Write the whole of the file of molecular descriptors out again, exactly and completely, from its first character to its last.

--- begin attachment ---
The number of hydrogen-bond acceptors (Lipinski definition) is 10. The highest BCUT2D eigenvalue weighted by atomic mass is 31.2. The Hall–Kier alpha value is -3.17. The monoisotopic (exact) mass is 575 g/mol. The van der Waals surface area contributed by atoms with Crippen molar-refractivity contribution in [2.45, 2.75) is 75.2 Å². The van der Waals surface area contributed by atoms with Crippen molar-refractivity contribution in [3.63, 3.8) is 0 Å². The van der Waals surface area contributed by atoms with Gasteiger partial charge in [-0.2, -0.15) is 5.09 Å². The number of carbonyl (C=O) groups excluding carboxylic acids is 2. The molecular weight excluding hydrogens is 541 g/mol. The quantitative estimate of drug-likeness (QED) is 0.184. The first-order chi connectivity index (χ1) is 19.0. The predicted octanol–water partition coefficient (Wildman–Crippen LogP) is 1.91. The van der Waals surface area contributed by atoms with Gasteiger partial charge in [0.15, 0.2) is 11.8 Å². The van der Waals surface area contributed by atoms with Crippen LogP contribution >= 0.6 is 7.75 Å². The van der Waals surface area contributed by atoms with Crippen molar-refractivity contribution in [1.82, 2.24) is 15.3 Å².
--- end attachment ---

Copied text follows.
The number of hydrogen-bond acceptors (Lipinski definition) is 10. The highest BCUT2D eigenvalue weighted by atomic mass is 31.2. The Hall–Kier alpha value is -3.17. The monoisotopic (exact) mass is 575 g/mol. The van der Waals surface area contributed by atoms with Crippen molar-refractivity contribution in [2.45, 2.75) is 75.2 Å². The van der Waals surface area contributed by atoms with Crippen molar-refractivity contribution in [3.63, 3.8) is 0 Å². The van der Waals surface area contributed by atoms with Gasteiger partial charge in [-0.2, -0.15) is 5.09 Å². The number of carbonyl (C=O) groups excluding carboxylic acids is 2. The molecular weight excluding hydrogens is 541 g/mol. The quantitative estimate of drug-likeness (QED) is 0.184. The first-order chi connectivity index (χ1) is 19.0. The predicted octanol–water partition coefficient (Wildman–Crippen LogP) is 1.91. The van der Waals surface area contributed by atoms with Gasteiger partial charge in [0.15, 0.2) is 11.8 Å². The van der Waals surface area contributed by atoms with Crippen LogP contribution >= 0.6 is 7.75 Å². The van der Waals surface area contributed by atoms with Crippen molar-refractivity contribution in [1.82, 2.24) is 15.3 Å².